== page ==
Kosher Wine is an important part of Jewish sacramental services. The blessings or saying the Kiddush over wine in observance of the Sabbath or holidays, as well as for other important events of family life, is special to many families and it is in keeping with family traditions.
When wine is produced according to Jewish dietary laws it is known as Kosher wine. There are several steps that must be followed in order for the wine to be Kosher (blessing by the Rabbi is not one of the requirements).
List of the Required Religious Laws*:
- No wine may be produced from a vine until its fourth year.
- The vineyard, if within the biblical lands, must be left fallow every seven years.
- Only vines may be grown in vineyards.
- When the grapes arrive at the winery, the grapes and resulting wine may only be handled by strictly Sabbath-observing Jews, and only 100% Kosher materials may be used in the wine-making, maturation, and bottling process.
*This list is an excerpt from Jancis Robinson’s The Oxford Companion to Wine.
Brief history of Kosher wines
There is quite a bit of history related to Kosher wine-making so we’ll just cover a few facts you might find interesting.
Since Biblical times Israel has been making wine which was shipped to ancient Egypt. These wines were generally not very good. They were seasoned with honey, pepper and juniper berries. It was very thick, syrupy, and it was so sweet that it was almost undrinkable. In the 1870’s Kosher wine production would get a boost from Baron Edmond de Rothschild. His attempt to construct a winery was halted when the Turks heard that Rothschild was building a “fortress” possibly aiming to liberate Palestine from the Turks. (This is another history lesson.)
During this period the wines were red, sweet and very unappealing. In 1875 the British Prime Minister, Benjamin Disraeli, was given a bottle of Kosher wine from Palestine which he said tasted like an elixir he would receive from his doctor for a bad cold. This review did not help Israel’s wine-making reputation.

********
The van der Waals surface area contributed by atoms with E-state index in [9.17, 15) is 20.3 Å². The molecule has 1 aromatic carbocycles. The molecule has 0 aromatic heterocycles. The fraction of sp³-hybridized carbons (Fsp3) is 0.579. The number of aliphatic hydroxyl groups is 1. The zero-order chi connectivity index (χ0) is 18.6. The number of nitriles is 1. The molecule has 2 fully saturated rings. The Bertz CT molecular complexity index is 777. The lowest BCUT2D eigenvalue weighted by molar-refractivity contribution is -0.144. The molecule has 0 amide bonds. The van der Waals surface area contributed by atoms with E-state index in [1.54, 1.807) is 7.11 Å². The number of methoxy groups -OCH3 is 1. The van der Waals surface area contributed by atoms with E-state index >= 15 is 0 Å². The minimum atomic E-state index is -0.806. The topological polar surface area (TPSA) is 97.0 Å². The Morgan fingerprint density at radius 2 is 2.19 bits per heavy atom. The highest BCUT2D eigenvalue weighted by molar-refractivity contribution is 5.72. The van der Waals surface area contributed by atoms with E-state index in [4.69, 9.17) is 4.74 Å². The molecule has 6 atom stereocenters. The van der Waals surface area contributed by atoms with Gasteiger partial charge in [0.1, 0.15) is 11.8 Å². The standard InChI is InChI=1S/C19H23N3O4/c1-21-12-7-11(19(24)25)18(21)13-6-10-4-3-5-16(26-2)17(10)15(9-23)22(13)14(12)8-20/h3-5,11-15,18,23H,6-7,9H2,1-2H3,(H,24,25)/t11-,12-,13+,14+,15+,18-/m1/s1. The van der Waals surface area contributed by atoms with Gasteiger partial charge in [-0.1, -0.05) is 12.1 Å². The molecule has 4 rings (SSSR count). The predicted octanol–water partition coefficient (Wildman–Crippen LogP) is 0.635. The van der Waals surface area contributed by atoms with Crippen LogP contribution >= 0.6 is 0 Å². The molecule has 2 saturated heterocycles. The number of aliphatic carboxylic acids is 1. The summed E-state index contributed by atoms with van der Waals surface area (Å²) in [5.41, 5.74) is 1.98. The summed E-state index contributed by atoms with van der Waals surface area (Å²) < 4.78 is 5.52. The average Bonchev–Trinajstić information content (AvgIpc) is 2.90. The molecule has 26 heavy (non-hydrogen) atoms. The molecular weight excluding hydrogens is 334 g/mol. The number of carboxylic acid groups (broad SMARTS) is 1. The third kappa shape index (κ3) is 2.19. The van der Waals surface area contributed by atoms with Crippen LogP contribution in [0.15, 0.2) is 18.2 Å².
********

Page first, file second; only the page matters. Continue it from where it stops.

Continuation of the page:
It was well into the 1960’s that Israel’s reputation for making Kosher wine continued to be criticized. Finally in the 1980’s the demand for more sophisticated wines from Israel came about as travel abroad became more common.
In the 1980’s a state-of-the-art winery was built with trained wine makers from the University of California at Davis and the Golan Heights Winery came to be. Since they began production, their wines have received accolades and a gold medal in International competitions.
The Golan Heights Winery along with at least eight other important wineries in Israel now produce wines made from the popular grape varieties Cabernet Sauvignon, Merlot, Sauvignon Blanc, Chardonnay, and Pinot Noir, as well as grapes from other regions such as Tempranillo, Barbera, Nebbiolo, Viognier, Riesling and Gewürztraminer.
Not to be ignored is the growing number of boutique wineries in Israel that are also producing high quality wines. Today, some Israeli wines are being compared to wines of the respected chateaux of France.
Age-worthy Kosher wines are being produced in many regions other than Israel. Quality Kosher wines are produced in California, France, Italy, Spain, Australia and South Africa as well as other wine producing regions throughout the world.
Kosher wine pairing